More on Grooming: How Should I Respond if I Suspect Grooming Behavior?

By Erin O’Donnell
Editor, Awake Blog

Last week on the blog we discussed grooming, or the tactics abusers may use to prepare victims for abuse, including the red flags that may signal boundary violations and the potential for impending abuse.

This week we continue the conversation by exploring an important question: if someone is exhibiting behaviors that look like grooming, how should individuals and institutions respond?

It’s a complicated question, with plenty of gray area. For starters, observers may be hesitant to call out these behaviors. As Diana Johnstone, MSW, LCSW, a therapist who works with youth survivors of sexual violence at Pathfinders in Milwaukee pointed out in our blog post last week, many elements of grooming look like simple generosity:  giving gifts, offering rides or babysitting services, becoming friendly with and winning over a victim’s family or community. It can be difficult to question someone’s motives when their actions could just be kindness.

And often perpetrators will dance right at the edge of boundaries without being seen to cross the line, explains Jan Ruidl, a victim-survivor who was abused as a teenager by her parish priest, and who served several years as a parish director in the Archdiocese of Milwaukee. As a member of two review boards, where she was responsible for examining abuse allegations against clergy, Ruidl has considered many scenarios where behavior exists in a gray area, including adults who give hugs to children or engage in physical contact such as touching a shoulder or rubbing a back during conversation. Is it harmless, or is it a grooming behavior, and a possible prelude to abuse?

Hard and Fast Rules

This is why it’s important to have clear guidelines for clergy and other church employees and volunteers about what is and is not appropriate behavior, including rules about maintaining personal space. Another hard and fast rule is that adults should never be alone in a car with anyone under age 18, Ruidl explains. She remembers once when she made a plan to take an altar boy who was a family friend to a special Mass; she mentioned it to a colleague who pointed out that she would be violating safe environment protocols if she drove him alone in her car. “Here I am, a parish director, and I’m a survivor, and I know this stuff backwards and forwards. But it’s so easy to just have a lapse and not even think of it because I knew this family really well,” she notes. She recruited her adult daughter to drive them to the Mass to ensure that they were abiding by the safe environment rules.

“You don’t want everybody to be so paranoid and suspicious that they can’t have healthy relationships,” Ruidl says. But she recommends erring on the side of caution.

Ruidl acknowledges that maintaining boundaries and guarding against grooming involves balance. “You don’t want everybody to be so paranoid and suspicious that they can’t have healthy relationships,” she says. But she recommends erring on the side of caution. If you notice behavior that could be grooming or red flag behaviors as described in Safe Environment Training, she recommends mentioning it to the person’s supervisor.

“Trust your gut, and report, report, report,” Ruidl says. “Don’t wait, because someone could be harmed.” A strong supervisor should speak with the adult in question, explaining that the action was a boundary violation, and add a note to the person’s personnel file. “One of the things that I’ve learned while on a review board is that often when somebody crosses the line to abuse, you discover that there is a personnel file with multiple notations of red flag behaviors, complaints, or suspicions of inappropriate interactions,” she says.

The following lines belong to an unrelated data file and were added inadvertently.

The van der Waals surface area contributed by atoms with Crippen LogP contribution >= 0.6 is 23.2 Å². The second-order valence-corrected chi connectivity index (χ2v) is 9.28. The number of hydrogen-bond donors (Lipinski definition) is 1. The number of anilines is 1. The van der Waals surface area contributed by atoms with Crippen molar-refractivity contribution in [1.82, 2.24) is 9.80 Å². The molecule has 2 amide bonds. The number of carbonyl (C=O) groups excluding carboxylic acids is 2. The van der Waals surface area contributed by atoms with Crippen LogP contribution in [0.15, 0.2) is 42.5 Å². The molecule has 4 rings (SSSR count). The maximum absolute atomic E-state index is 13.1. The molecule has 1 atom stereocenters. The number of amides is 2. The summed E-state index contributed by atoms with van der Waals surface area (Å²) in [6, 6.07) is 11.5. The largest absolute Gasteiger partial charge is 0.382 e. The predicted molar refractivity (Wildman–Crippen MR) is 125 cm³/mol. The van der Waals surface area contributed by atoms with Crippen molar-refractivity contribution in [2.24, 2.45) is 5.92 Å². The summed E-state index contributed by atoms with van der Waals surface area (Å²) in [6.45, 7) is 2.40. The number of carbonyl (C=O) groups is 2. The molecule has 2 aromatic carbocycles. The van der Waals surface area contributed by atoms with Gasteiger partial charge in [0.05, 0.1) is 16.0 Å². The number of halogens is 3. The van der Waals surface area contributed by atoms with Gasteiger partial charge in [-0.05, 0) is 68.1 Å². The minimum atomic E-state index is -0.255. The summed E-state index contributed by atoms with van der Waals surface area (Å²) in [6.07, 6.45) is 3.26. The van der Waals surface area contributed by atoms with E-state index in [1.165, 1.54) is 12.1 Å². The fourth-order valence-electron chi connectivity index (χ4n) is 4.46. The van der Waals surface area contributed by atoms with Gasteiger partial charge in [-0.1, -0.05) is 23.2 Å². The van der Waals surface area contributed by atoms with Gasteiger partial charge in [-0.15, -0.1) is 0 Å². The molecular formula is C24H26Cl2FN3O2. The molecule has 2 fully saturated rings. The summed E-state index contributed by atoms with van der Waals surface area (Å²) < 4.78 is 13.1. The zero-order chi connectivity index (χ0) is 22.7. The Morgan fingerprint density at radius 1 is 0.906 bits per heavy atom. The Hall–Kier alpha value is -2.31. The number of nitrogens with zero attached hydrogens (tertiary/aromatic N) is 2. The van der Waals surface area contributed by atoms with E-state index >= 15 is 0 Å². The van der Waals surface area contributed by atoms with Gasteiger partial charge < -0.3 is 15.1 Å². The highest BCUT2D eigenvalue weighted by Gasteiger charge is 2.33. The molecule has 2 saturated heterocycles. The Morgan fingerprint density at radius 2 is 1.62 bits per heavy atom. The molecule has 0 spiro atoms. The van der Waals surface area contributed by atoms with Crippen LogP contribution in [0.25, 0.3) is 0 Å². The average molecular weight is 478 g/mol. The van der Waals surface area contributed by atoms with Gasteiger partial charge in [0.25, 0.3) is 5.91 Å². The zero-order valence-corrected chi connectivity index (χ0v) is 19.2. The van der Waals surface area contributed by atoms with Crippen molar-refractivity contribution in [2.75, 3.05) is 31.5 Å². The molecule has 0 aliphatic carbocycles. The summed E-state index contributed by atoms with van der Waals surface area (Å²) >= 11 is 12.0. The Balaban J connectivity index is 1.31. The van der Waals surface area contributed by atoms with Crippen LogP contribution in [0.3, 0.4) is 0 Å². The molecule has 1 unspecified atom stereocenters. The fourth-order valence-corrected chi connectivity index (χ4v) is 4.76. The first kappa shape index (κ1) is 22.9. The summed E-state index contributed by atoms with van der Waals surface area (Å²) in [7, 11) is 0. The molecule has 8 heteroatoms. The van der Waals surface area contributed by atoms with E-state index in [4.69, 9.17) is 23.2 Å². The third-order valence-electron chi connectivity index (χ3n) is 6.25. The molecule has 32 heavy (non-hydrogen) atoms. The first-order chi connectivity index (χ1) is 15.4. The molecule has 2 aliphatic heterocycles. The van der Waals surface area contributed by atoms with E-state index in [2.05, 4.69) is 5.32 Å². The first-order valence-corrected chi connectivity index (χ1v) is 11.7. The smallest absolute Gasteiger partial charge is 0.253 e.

How the Archdiocese of Milwaukee Responds to Grooming Behavior

In December 2019, Awake submitted a list of questions to the Archdiocese of Milwaukee about its response to the abuse crisis. This included questions about the process the Archdiocese uses to accept and respond to complaints about grooming behaviors that do not rise to the level of abuse. Jerry Topczewski, the archbishop’s chief of staff, responded in this way: “The Archdiocese of Milwaukee relies upon its Code of Ethical Standards for Leaders, which is on the archdiocesan website and every Church Minister must read, acknowledge and sign a statement that they have read the Code and understand its applicability to [their] work and/or volunteer efforts for the Church.” Topczewski then highlighted several sections of the code that refer to unethical behavior by Church ministers.

For example, the code states: “When Church ministers believe that one of their colleagues may have violated this Code of Ethical Standards, they should make a good faith attempt to resolve the issue, if possible, by bringing it to the attention of the individual. If this fails, the Church minister must take further action by reporting to the supervisor or next higher authority, or by referral to the Chancery Office.”

Awake is aware that other U.S. dioceses have increased education and clarified policies around misconduct and boundary violations in recent years. For example, the Diocese of Cheyenne website provides detailed guidelines about interactions with minors and vulnerable adults, as well as a bulletin insert about red flag behaviors by potential perpetrators. The website of the Archdiocese of Saint Paul & Minneapolis also offers a list of warning signs of potential abuse.

All of this suggests that the Archdiocese of Milwaukee could benefit from clearer guidelines about reporting and responding to concerns, as well as continued conversation around grooming, red flags, and boundary violations. Awake hopes to discuss this topic with Archdiocese staff in the future.

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